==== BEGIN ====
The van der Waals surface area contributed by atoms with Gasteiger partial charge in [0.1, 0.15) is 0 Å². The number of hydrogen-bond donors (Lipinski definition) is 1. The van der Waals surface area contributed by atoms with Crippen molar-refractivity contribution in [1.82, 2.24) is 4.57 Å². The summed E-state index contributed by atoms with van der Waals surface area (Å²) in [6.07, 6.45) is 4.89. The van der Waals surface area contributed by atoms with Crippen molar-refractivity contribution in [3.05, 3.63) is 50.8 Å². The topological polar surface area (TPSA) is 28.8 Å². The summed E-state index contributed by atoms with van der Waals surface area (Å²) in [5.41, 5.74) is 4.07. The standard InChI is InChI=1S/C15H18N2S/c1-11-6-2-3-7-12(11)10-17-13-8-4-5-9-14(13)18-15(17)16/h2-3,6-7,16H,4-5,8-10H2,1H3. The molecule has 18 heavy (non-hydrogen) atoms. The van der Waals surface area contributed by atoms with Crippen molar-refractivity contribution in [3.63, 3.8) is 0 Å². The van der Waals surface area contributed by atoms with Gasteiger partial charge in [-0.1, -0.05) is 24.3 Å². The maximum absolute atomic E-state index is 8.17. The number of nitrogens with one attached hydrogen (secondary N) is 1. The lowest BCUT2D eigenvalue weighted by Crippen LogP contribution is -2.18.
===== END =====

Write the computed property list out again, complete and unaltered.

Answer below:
The van der Waals surface area contributed by atoms with Gasteiger partial charge in [0.1, 0.15) is 0 Å². The number of hydrogen-bond donors (Lipinski definition) is 1. The van der Waals surface area contributed by atoms with Crippen molar-refractivity contribution in [1.82, 2.24) is 4.57 Å². The summed E-state index contributed by atoms with van der Waals surface area (Å²) in [6.07, 6.45) is 4.89. The van der Waals surface area contributed by atoms with Crippen molar-refractivity contribution in [3.05, 3.63) is 50.8 Å². The topological polar surface area (TPSA) is 28.8 Å². The summed E-state index contributed by atoms with van der Waals surface area (Å²) in [5.41, 5.74) is 4.07. The standard InChI is InChI=1S/C15H18N2S/c1-11-6-2-3-7-12(11)10-17-13-8-4-5-9-14(13)18-15(17)16/h2-3,6-7,16H,4-5,8-10H2,1H3. The molecule has 18 heavy (non-hydrogen) atoms. The van der Waals surface area contributed by atoms with Crippen molar-refractivity contribution in [3.63, 3.8) is 0 Å². The van der Waals surface area contributed by atoms with Gasteiger partial charge in [-0.1, -0.05) is 24.3 Å². The maximum absolute atomic E-state index is 8.17. The number of nitrogens with one attached hydrogen (secondary N) is 1. The lowest BCUT2D eigenvalue weighted by Crippen LogP contribution is -2.18.